It’s always exciting to see your child achieve new milestones. Rolling over, crawling, pulling themselves up on objects, and walking are just a few of the most memorable firsts. While you watch them achieve these awesome feats, you start to quickly realize all of the hazards of the home they are now exposed too. Fortunately, there are lots of devices on the market to help reduce the risk of injury to your little one.

  • Safety gates – These are especially useful at stairways and can also be helpful for containing your children to a general area so you can keep a closer eye on them. Consumer Reports [1] has some excellent guidelines for choosing the correct safety gate for your needs.
  • Safety latches and locks for cabinets and drawers – Important for preventing access to items such as medicines, cleaners, and sharp objects that you have stored away.
  • Corner and edge bumpers – They can be applied to edges of furniture, fireplaces, and are especially useful for young children just starting to get their balance down.
  • Anti-scald devices – These are used to help regulate water temperature from faucets. Additionally, you should consider lowering the water temperature of your water heater to help prevent accidental burns.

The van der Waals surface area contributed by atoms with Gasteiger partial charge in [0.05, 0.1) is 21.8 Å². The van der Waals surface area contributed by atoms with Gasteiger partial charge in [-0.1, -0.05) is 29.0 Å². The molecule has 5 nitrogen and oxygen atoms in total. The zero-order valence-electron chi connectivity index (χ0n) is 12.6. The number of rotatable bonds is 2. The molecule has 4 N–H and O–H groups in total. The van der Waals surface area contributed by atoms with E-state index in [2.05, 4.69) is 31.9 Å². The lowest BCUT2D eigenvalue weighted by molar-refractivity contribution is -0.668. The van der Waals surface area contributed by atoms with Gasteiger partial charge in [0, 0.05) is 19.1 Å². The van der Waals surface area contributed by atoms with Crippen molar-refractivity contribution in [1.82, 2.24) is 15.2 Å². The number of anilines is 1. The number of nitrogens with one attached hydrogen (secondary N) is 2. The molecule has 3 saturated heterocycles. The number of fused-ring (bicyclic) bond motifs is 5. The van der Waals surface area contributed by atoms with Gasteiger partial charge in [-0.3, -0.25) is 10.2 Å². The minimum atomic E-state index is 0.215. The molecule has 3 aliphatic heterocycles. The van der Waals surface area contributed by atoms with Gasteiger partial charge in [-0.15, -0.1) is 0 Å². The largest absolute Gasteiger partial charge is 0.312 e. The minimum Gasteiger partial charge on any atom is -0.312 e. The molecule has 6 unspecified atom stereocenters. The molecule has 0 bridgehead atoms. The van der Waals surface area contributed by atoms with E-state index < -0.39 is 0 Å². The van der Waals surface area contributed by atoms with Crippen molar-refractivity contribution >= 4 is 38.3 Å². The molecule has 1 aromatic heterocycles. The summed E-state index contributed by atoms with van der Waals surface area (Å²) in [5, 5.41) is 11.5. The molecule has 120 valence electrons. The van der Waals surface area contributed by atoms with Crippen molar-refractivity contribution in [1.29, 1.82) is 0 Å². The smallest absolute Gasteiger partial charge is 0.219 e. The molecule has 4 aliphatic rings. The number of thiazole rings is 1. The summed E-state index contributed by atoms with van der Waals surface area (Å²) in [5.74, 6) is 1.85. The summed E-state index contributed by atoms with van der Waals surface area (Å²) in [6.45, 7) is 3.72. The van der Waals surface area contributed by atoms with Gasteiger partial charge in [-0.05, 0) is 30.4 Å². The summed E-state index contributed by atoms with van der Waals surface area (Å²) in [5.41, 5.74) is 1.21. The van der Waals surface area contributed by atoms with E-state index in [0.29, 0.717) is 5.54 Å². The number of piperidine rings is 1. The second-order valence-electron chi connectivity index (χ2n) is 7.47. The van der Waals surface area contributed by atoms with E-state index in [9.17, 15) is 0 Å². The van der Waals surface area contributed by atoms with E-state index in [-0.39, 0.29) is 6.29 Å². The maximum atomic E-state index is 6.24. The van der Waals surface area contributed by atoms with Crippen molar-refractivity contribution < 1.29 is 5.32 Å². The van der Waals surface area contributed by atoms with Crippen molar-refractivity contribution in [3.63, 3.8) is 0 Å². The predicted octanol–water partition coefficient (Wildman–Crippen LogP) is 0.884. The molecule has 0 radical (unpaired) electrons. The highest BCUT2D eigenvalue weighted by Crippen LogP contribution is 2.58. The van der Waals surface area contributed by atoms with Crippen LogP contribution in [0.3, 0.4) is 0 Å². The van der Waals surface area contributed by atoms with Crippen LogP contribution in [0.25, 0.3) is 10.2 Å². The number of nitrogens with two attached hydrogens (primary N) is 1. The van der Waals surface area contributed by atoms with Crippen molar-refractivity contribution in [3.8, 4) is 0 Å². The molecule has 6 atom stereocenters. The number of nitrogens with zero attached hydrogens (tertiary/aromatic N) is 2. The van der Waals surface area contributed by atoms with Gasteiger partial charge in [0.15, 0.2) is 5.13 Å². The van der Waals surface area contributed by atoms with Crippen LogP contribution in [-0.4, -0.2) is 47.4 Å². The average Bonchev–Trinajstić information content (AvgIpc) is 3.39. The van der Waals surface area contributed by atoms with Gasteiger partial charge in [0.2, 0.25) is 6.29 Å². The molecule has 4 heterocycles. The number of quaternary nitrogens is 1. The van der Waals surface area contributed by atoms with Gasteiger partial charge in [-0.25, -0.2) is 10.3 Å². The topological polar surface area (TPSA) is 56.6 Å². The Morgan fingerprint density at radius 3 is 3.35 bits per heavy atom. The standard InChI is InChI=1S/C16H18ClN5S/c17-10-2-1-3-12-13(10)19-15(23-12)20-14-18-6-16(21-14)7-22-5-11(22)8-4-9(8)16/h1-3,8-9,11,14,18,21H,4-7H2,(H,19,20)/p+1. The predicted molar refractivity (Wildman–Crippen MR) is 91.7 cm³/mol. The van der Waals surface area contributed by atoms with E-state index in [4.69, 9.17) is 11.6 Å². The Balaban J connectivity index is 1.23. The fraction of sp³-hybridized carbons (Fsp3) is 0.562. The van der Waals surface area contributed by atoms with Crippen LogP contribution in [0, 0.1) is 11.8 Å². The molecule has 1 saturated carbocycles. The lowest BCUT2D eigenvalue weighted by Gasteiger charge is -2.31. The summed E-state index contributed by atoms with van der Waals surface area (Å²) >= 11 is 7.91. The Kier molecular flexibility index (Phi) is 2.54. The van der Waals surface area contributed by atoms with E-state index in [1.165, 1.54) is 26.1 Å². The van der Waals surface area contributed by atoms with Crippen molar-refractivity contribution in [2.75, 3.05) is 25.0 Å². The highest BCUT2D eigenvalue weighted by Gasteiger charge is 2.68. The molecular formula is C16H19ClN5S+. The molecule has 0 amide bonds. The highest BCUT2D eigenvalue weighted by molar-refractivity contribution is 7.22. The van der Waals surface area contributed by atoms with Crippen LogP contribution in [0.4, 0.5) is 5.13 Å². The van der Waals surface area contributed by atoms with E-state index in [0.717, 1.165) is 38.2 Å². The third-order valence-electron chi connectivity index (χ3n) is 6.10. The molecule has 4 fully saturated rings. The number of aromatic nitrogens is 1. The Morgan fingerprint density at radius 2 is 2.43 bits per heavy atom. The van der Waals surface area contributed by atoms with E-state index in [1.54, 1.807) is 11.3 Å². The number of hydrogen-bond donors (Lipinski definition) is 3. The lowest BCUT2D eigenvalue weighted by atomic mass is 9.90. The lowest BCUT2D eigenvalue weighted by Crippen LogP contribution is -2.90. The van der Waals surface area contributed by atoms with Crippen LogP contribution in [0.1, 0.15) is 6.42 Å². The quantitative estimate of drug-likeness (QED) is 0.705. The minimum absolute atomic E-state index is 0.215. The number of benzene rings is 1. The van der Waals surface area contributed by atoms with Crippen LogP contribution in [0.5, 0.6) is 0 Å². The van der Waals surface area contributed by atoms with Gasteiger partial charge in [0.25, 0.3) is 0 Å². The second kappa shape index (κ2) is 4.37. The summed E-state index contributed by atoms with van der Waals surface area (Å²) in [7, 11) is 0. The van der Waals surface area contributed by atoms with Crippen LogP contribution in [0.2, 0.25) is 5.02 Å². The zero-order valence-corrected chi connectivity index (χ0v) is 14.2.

• Outlet covers – It seems like one of the first objectives of any baby learning to crawl is to unplug the nearest electronic device they can find. Outlet covers will help to remove the temptation and keep your child safe from the dangers of electricity.
  • Cordless window coverings – The Consumer Product Safety Commission [2] recommends cordless window coverings in homes with young children to help prevent strangulation.
  • Furniture and appliance anchors – “Every 24 minutes in the U.S. a child goes to the emergency room because of a tip-over incident involving furniture or a TV.”[3] TV stands, bookcases, dressers, etc. that your child might have access to should be anchored to the floor or wall to prevent them from being pulled down.

To be effective, follow the directions of the devices to be sure they are properly installed. It’s also important to know that no device is completely childproof and they are not a substitution for proper supervision. Keeping your child safe so you can witness all of their future milestones is the top priority.

[1] Consumer Reports “Safety Gates.” May, 2016
[2] United States Consumer Product Safety Commission “Window Covering Safety.”
[3] United States Consumer Product Safety Commission “Anchor It! CPSC Launches Nation’s Largest Campaign to Prevent Furniture and TV Tip-Over Deaths and Injuries.” June, 2015

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